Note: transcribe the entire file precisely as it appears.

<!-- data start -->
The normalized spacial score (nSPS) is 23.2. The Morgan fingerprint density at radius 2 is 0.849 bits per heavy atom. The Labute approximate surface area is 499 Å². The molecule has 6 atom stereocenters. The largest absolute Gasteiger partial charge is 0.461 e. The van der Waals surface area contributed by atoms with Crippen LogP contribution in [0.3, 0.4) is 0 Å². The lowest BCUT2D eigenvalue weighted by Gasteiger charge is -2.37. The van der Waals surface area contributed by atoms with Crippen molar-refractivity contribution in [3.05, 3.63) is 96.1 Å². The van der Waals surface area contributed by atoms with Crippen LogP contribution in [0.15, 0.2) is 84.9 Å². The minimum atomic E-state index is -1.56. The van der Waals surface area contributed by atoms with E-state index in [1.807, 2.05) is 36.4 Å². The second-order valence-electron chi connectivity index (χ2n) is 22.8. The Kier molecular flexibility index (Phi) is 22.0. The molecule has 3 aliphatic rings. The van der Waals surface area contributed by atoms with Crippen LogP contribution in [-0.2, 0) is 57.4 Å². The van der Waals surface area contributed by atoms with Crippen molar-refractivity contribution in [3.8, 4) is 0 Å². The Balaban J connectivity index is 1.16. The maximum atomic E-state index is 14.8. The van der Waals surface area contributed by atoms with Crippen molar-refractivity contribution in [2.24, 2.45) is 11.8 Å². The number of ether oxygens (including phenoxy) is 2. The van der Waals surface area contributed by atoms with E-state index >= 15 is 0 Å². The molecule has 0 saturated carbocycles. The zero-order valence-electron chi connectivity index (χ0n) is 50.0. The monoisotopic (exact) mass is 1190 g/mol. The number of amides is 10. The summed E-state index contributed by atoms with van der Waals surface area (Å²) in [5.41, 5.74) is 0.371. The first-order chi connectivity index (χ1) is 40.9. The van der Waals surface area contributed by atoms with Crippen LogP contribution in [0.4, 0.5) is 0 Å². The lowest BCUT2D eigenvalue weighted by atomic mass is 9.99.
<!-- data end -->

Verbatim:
The normalized spacial score (nSPS) is 23.2. The Morgan fingerprint density at radius 2 is 0.849 bits per heavy atom. The Labute approximate surface area is 499 Å². The molecule has 6 atom stereocenters. The largest absolute Gasteiger partial charge is 0.461 e. The van der Waals surface area contributed by atoms with Crippen LogP contribution in [0.3, 0.4) is 0 Å². The lowest BCUT2D eigenvalue weighted by Gasteiger charge is -2.37. The van der Waals surface area contributed by atoms with Crippen molar-refractivity contribution in [3.05, 3.63) is 96.1 Å². The van der Waals surface area contributed by atoms with Crippen LogP contribution in [0.15, 0.2) is 84.9 Å². The minimum atomic E-state index is -1.56. The van der Waals surface area contributed by atoms with E-state index in [1.807, 2.05) is 36.4 Å². The second-order valence-electron chi connectivity index (χ2n) is 22.8. The Kier molecular flexibility index (Phi) is 22.0. The molecule has 3 aliphatic rings. The van der Waals surface area contributed by atoms with Crippen LogP contribution in [-0.2, 0) is 57.4 Å². The van der Waals surface area contributed by atoms with Crippen molar-refractivity contribution in [3.8, 4) is 0 Å². The Balaban J connectivity index is 1.16. The maximum atomic E-state index is 14.8. The van der Waals surface area contributed by atoms with Crippen molar-refractivity contribution in [2.24, 2.45) is 11.8 Å². The number of ether oxygens (including phenoxy) is 2. The van der Waals surface area contributed by atoms with E-state index >= 15 is 0 Å². The molecule has 0 saturated carbocycles. The zero-order valence-electron chi connectivity index (χ0n) is 50.0. The monoisotopic (exact) mass is 1190 g/mol. The number of amides is 10. The summed E-state index contributed by atoms with van der Waals surface area (Å²) in [5.41, 5.74) is 0.371. The first-order chi connectivity index (χ1) is 40.9. The van der Waals surface area contributed by atoms with Crippen LogP contribution in [0.4, 0.5) is 0 Å². The lowest BCUT2D eigenvalue weighted by atomic mass is 9.99.